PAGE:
Sloan Constr. Co. v. Southco Grassing, Inc.
2008 S.C. LEXIS 99 (S.C. Mar. 24, 2008)
The South Carolina Department of Transportation (SCDOT) contracted with general contractor Southco Grassing, Inc. in connection with state highway maintenance project and, in accordance with the applicable statutory bond requirements, Southco provided a payment bond for the benefit of its subcontractors and suppliers in the full contract amount. Subsequently, Southco entered into a subcontract with subcontractor Sloan to perform asphalt paving work. In June 2001, before the paving work was completed, Southco’s payment bond was cancelled when the bond’s issuer became insolvent. Notice of the insolvency and cancellation was provided to SCDOT and SCDOT requested in writing that the Southco provide a replacement bond within seven days. Southco did not reply. In the meantime, Sloan completed its work, but in January 2002 notified SCDOT that it still had not received payment from Southco for its subcontract valued at approximately $52,000 and that the payment bond had never been replaced. In March 2003, despite that it had not made full payment to Sloan, Southco advised SCDOT that it had made all payments on the project, and SCDOT released final retainage to Southco.
Sloan brought an action against SCDOT for negligence in failing to ensure that Southco was properly bonded in accordance with the applicable statutory bond requirements and for breach of contract under the theory that Sloan was a third-party beneficiary of the contract between SCDOT and Southco and therefore that SCDOT had an obligation to Sloan to ensure that Southco was properly bonded. The county circuit court granted SCDOT’s motion to dismiss the subcontractor’s claims and the Court of Appeals of South Carolina affirmed. The subcontractor filed a writ of certiorari which the Supreme Court of South Carolina granted to determine the issue of whether a subcontractor may bring a private right of action against a government entity for failure to ensure that general contractors on government construction projects are properly bonded. The Supreme Court reversed, answering the question in the affirmative.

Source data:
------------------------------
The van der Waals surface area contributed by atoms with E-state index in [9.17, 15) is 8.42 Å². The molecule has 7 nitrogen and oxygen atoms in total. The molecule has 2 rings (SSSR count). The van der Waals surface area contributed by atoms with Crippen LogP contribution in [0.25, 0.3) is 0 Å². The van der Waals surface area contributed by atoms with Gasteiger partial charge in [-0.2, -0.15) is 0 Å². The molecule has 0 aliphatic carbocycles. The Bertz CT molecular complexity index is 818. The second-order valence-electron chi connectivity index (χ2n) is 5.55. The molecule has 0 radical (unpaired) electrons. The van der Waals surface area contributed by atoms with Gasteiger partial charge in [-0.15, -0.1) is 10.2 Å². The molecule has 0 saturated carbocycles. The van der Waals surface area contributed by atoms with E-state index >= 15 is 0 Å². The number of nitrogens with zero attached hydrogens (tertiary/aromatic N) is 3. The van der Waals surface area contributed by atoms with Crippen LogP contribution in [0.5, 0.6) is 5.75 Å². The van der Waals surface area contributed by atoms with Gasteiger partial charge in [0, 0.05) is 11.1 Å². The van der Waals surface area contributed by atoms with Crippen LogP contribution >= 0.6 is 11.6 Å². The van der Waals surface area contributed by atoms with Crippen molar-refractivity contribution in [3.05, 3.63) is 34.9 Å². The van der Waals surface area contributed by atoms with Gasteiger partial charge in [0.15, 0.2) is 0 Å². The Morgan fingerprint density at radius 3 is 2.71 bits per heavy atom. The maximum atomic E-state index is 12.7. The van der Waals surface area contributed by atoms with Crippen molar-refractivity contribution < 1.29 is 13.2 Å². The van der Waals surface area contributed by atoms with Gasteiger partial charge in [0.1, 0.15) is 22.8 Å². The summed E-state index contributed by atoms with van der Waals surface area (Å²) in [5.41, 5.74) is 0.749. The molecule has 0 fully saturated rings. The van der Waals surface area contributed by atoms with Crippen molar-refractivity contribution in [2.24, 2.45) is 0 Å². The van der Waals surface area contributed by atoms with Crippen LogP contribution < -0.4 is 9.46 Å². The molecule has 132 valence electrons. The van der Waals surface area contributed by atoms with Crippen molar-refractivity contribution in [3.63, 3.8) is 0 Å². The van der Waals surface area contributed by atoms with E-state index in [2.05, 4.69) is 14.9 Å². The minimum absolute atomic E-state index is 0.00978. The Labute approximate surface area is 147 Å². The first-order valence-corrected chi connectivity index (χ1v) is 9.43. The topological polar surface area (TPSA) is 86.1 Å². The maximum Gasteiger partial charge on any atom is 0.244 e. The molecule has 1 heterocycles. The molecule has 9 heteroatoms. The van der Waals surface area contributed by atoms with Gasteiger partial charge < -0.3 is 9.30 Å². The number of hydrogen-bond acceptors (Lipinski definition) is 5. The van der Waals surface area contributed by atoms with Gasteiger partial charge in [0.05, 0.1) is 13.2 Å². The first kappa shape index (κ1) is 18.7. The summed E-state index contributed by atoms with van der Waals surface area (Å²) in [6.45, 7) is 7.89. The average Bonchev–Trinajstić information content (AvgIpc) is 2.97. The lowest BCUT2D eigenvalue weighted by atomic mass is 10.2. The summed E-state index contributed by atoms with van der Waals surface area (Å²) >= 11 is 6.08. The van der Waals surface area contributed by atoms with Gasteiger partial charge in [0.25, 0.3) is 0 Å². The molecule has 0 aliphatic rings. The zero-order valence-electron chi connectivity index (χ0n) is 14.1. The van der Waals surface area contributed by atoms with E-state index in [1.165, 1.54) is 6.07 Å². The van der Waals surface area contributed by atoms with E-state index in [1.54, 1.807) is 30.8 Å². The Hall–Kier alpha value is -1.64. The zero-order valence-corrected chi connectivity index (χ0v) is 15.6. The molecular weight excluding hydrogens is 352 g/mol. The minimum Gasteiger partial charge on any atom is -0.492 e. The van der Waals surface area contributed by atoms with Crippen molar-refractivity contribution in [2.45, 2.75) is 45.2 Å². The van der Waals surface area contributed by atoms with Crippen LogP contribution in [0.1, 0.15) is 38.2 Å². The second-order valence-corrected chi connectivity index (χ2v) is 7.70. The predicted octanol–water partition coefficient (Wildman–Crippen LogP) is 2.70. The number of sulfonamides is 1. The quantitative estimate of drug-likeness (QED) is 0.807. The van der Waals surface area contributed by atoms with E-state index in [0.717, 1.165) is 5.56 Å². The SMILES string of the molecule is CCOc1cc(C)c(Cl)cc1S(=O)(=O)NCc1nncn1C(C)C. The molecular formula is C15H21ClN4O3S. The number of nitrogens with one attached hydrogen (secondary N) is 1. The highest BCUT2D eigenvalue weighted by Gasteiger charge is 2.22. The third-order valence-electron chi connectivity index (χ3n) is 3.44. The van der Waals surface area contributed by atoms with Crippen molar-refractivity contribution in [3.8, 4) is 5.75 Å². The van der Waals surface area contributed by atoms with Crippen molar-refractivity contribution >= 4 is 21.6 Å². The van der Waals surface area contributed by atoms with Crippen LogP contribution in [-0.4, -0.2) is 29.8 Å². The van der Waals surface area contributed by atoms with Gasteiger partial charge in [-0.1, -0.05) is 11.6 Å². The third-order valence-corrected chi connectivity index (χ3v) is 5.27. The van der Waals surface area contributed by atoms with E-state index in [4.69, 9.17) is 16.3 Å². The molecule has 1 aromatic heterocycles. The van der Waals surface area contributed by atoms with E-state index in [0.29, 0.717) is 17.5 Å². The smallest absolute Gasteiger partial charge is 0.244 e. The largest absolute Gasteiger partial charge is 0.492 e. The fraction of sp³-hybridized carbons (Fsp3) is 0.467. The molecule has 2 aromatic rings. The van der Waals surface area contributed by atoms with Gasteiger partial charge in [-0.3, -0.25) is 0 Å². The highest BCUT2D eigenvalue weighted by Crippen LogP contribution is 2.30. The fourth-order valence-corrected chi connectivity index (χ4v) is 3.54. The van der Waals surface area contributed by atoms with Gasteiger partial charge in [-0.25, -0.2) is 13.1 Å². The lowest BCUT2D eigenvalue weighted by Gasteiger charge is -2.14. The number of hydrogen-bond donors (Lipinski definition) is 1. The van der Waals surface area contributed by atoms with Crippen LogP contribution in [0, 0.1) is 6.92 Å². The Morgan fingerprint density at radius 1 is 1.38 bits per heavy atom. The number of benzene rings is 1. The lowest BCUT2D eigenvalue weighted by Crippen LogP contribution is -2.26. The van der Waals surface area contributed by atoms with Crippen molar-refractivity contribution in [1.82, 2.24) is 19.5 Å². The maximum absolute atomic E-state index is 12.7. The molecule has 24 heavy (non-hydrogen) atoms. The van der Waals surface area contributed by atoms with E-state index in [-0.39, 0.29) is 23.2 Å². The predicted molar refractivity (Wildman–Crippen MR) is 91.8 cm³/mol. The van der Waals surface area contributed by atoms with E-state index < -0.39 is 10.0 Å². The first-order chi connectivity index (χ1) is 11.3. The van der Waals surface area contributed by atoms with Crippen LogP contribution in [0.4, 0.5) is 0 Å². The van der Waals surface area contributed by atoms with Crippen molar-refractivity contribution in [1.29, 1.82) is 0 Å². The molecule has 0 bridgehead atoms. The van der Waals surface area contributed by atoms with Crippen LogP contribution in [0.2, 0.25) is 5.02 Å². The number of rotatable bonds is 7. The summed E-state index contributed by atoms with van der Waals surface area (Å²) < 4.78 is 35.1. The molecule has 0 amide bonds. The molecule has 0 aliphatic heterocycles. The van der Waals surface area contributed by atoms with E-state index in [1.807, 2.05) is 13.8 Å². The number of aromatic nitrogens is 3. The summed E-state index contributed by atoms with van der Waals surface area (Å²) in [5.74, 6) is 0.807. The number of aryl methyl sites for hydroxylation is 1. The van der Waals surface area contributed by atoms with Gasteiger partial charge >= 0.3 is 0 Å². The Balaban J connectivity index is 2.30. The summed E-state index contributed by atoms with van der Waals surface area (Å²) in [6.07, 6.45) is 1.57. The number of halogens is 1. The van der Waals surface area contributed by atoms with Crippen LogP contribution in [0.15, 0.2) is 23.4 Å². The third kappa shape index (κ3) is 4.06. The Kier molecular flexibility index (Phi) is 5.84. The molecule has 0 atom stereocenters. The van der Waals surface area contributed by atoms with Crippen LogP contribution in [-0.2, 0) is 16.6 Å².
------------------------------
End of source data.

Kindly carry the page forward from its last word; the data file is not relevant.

In analyzing the issue before it, the Supreme Court observed that South Carolina’s “Little Miller Acts” require that general contractors obtain both a performance bond to ensure the timely performance of the contract by the general contractor and a payment bond to cover payment to subcontractors and suppliers in the event of the general contractor’s default. Going a step further, in 2000, South Carolina’s legislature enacted the Subcontractors’ and Suppliers’ Payment Protection Act (SPPA) which contains a detailed bonding scheme and expands the protections afforded by the Little Miller Acts. The SPPA provides that when the government is party to a contract in excess of $50,000 to improve real property, that “the owner of the property shall require the contractor to provide a labor and material payment bond in the full amount of the contract…” and “it is the duty of the entity contracting for the improvement to take reasonable steps to assure that the appropriate payment bond is issued and is in proper form.”
The Supreme Court found that the SPPA was enacted for the purpose of providing protections to subcontractors and suppliers on government projects stronger than those contained in the Little Miller Acts and that although the SPPA does not specifically provide for a right of action against the contracting government body, such a right is implied by the inclusion of an affirmative duty on the part of the government. Accordingly, the Supreme Court found that an implied private right of action against the government exists under the SPPA for failure to ensure that a contractor is properly bonded.
The Supreme Court further found that Sloan’s breach of contract claim as a third party beneficiary was valid, relying on precedent in its reasoning that the SPPA’s bonding requirements are incorporated into public works construction contracts. The Court made clear, however, that the government’s liability under either theory is not unlimited. Like a subcontractor’s ability to recover under lien statutes, the subcontractor’s right to recovery against the government is limited to the remaining unpaid balance on the contract with the general contractor at the time the government is given notice of nonpayment by the general contractor. In so finding, the case was remanded to the trial court for a determination of SCDOT’s liability to Sloan.